If you place 2 electrode of copper in a copper sulphate solution (really cheap to find copper sulphate), and pass a current through them, then the positive Cu ions dissolve at the positive lead and migrate and settle on the negative electrode. So copper can be moved “without reacting chemically”. From what I have read I am under the impression that it would be hard to control the deposition of copper, especially when there is no electrode yet to deposit on. Also the grain size may be unsuitable. But perhaps removal does not substantially degrade the electrode from which copper is removed. I thought about using blank PCBs (without photoresistive layer), Pressing a kind of semi open mold on it (with gaps where you want copper removed, so the solution can access it, but mold solid -perhaps lined with compliant layer of rubber/latex where you want copper to stay). So press the mold with channels, and perforated channel roofs on the PCB, and selectively “etch” copper away, which redeposits on some negative electrode. So the solution does not substantially change composition, except for trace contaminants on the PCB or in the PCB copper layer. Total charge passed is proportional to volume/mass of copper removed. Resistance should noticably increase when the “large thickness” traces are gone, and etchable area resorts to thinner thickness of copper on PCB when it tries to eat from under the mold, so the resistance while the faradayic conduction happens is a good indicator of when the process is finished.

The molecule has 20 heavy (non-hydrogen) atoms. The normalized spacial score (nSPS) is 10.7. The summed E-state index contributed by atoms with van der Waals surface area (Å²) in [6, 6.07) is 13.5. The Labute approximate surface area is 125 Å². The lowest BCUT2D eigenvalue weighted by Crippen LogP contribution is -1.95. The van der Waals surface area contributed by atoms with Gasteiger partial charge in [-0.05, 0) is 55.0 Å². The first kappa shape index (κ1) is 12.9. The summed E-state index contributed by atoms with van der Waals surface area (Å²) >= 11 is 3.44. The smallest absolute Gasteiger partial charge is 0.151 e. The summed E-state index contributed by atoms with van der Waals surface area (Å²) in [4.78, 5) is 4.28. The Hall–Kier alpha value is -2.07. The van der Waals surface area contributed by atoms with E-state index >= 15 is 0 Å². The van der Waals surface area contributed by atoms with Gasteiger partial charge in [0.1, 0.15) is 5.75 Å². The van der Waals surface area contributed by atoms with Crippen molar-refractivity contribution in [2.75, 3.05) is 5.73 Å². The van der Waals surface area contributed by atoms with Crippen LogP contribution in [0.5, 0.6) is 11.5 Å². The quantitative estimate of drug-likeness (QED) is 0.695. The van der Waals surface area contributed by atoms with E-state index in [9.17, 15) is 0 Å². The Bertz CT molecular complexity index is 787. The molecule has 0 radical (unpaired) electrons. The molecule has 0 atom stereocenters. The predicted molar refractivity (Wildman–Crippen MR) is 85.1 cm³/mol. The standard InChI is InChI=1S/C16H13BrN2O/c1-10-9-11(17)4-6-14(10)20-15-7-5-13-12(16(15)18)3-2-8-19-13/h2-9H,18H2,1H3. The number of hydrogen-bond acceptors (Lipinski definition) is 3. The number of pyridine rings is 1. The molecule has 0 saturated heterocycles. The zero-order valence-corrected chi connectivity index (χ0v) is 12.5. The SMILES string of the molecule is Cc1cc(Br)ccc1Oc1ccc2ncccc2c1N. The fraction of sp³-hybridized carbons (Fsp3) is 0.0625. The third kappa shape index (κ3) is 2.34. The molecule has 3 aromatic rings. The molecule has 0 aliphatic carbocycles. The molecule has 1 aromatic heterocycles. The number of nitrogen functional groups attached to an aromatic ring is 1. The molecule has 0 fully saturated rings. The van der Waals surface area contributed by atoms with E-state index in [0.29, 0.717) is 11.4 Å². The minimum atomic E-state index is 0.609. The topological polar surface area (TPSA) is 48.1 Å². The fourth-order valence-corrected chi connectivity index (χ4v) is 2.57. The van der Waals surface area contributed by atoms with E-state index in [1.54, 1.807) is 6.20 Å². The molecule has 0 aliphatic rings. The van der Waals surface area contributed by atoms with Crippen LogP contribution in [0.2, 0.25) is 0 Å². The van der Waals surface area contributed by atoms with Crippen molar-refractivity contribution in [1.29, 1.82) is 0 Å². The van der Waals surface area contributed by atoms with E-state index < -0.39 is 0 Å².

1. I forgot to mention: